During Biblical times, because of its durability, this was a common building material and also used to make memorials of significant events (Gen 28:18; Josh 4:7,8). The cornerstone is a key element in a masonry building, being a reference point for the adjacent walls – Scripture uses this image to highlight the need to ensure sound structure, so there is no deviation into error. Although many of His own people rejected Jesus, He became the cornerstone of the church, while believers are added to His ‘building’ as ‘living stones’ to declare the praises of Him who called us out of the darkness of sin into the light of life and glory (Mt 21:42; Eph 2:20-22; 1 Pet 2:4-9).

Elsewhere the resilience of stone is applied to Christ who is spoken of as the rock, against whom people pit themselves, to their peril (Isa 8:14-16).  How we respond to Him, determines whether we will let Him break our stubborn exterior so His light can shine forth, or face Him as judge and be destroyed for rejecting His salvation (Mt 21:44; Rom 9:33).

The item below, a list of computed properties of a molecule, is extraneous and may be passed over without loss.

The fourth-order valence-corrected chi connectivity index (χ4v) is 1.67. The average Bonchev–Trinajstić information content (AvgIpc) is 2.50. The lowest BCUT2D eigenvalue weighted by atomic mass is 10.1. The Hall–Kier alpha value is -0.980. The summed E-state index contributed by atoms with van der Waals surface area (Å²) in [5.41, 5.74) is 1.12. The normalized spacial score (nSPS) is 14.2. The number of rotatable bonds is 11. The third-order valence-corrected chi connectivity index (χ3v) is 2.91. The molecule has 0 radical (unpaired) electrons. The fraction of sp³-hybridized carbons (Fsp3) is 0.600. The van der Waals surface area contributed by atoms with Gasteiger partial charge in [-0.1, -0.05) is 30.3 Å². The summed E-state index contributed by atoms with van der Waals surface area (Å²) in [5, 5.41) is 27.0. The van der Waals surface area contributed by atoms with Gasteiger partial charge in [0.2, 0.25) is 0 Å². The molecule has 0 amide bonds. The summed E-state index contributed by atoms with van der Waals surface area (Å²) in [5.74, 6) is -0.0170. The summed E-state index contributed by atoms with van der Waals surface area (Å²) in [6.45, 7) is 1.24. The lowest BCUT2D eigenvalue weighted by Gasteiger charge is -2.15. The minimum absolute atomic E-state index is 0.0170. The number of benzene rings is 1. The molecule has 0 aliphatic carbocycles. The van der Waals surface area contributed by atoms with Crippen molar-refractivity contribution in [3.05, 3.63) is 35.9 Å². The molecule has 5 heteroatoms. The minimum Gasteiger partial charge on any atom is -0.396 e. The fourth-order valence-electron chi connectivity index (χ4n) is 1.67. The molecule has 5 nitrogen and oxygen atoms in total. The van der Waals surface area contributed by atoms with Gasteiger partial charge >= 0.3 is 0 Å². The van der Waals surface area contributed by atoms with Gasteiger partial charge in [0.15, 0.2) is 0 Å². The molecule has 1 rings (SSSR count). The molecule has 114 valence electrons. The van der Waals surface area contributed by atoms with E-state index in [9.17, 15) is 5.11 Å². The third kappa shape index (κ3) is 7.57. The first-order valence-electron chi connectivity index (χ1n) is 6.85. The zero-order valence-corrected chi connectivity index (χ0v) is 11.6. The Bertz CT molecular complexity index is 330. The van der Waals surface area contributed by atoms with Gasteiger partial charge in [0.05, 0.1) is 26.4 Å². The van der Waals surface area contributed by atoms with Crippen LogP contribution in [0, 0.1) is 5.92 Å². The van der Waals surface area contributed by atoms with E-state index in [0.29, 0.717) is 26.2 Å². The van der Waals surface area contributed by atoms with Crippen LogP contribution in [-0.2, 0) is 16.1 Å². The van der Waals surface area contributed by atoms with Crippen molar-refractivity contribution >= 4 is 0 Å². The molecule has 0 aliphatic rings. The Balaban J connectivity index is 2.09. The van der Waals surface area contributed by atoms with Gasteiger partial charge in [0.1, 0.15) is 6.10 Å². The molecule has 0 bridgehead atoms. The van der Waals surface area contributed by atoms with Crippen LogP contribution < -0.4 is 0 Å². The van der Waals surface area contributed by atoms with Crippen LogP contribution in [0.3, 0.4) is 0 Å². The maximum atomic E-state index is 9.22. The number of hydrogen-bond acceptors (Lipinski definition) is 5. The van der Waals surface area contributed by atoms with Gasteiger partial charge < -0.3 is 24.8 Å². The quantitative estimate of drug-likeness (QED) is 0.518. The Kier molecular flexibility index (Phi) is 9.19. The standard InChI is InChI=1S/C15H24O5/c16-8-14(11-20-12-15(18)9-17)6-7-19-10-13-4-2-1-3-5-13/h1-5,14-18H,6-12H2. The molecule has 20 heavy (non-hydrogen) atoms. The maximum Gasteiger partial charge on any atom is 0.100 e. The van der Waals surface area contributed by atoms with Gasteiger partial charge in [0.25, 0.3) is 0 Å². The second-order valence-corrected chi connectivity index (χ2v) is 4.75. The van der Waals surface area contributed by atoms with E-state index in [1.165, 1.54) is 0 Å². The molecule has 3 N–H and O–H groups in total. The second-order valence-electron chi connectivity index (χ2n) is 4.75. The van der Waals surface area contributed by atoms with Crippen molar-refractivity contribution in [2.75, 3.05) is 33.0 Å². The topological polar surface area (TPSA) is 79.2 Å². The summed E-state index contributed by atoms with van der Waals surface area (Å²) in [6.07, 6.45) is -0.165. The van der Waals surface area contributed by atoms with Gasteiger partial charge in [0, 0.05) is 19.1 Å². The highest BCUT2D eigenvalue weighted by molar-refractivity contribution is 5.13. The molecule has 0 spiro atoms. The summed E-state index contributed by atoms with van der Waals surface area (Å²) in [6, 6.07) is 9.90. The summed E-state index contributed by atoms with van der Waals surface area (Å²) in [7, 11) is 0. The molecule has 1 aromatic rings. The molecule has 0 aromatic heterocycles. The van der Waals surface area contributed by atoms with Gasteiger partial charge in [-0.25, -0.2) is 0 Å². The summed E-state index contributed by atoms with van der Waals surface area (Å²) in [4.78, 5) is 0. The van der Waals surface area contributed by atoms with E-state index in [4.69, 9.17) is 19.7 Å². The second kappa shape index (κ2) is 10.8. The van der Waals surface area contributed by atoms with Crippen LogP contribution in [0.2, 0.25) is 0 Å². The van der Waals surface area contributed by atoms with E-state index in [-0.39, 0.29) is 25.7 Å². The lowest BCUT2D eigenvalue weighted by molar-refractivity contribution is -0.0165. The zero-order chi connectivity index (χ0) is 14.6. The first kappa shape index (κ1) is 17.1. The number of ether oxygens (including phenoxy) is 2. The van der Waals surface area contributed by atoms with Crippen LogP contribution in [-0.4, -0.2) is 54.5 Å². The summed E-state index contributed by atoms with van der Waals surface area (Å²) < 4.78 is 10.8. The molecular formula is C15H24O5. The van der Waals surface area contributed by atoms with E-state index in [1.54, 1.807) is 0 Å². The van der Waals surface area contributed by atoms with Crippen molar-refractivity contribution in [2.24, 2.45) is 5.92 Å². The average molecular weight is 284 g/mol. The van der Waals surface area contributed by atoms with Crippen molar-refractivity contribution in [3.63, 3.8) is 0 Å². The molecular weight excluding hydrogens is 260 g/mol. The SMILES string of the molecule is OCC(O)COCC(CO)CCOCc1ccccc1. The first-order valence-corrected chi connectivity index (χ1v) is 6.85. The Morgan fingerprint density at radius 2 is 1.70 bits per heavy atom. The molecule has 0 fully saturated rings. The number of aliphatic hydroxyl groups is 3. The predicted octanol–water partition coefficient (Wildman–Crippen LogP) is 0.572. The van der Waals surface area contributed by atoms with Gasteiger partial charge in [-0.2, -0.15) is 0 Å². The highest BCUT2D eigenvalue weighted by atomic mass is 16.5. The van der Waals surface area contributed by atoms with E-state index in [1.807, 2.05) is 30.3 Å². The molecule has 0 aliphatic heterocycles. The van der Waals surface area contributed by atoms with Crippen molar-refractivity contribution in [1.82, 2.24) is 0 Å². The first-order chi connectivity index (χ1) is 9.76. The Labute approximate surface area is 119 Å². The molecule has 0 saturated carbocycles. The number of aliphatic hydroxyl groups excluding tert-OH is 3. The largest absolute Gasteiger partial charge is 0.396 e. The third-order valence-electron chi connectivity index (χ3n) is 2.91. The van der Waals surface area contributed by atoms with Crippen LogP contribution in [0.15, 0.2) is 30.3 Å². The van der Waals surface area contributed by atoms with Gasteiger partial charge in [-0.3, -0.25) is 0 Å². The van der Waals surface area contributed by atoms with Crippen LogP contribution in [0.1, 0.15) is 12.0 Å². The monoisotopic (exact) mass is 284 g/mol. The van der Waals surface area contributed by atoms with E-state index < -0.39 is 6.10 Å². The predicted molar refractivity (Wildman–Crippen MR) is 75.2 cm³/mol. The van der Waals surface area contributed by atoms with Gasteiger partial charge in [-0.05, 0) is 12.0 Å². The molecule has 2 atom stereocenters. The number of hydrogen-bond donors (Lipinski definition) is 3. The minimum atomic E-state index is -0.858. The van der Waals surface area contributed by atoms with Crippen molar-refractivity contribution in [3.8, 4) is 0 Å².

The disciple Simon was given the name Peter (meaning little stone) while Christ (the rock) is called the chief cornerstone of the temple of God. While Peter was mightily used by God, and instrumental in the early church, he was not the one on whom the church was built as claimed by some when interpreting the words, “on this rock I will build my church” (Mt 16:18). If we build our lives on the solid rock foundation of obedience to God we will not be destroyed by the storms of life (Mt 7:24,25).

Figuratively our hard, stony, insensitive hearts that are adverse to receive any divine impressions will be replaced by the Lord with responsive hearts of faith and trust that are impressionable and receptive to Him (Ezek 11:18-21, 36:26).

See also: foundation, Peter, rock

Does hard stone or pliable flesh best describe                     my heart’s condition?


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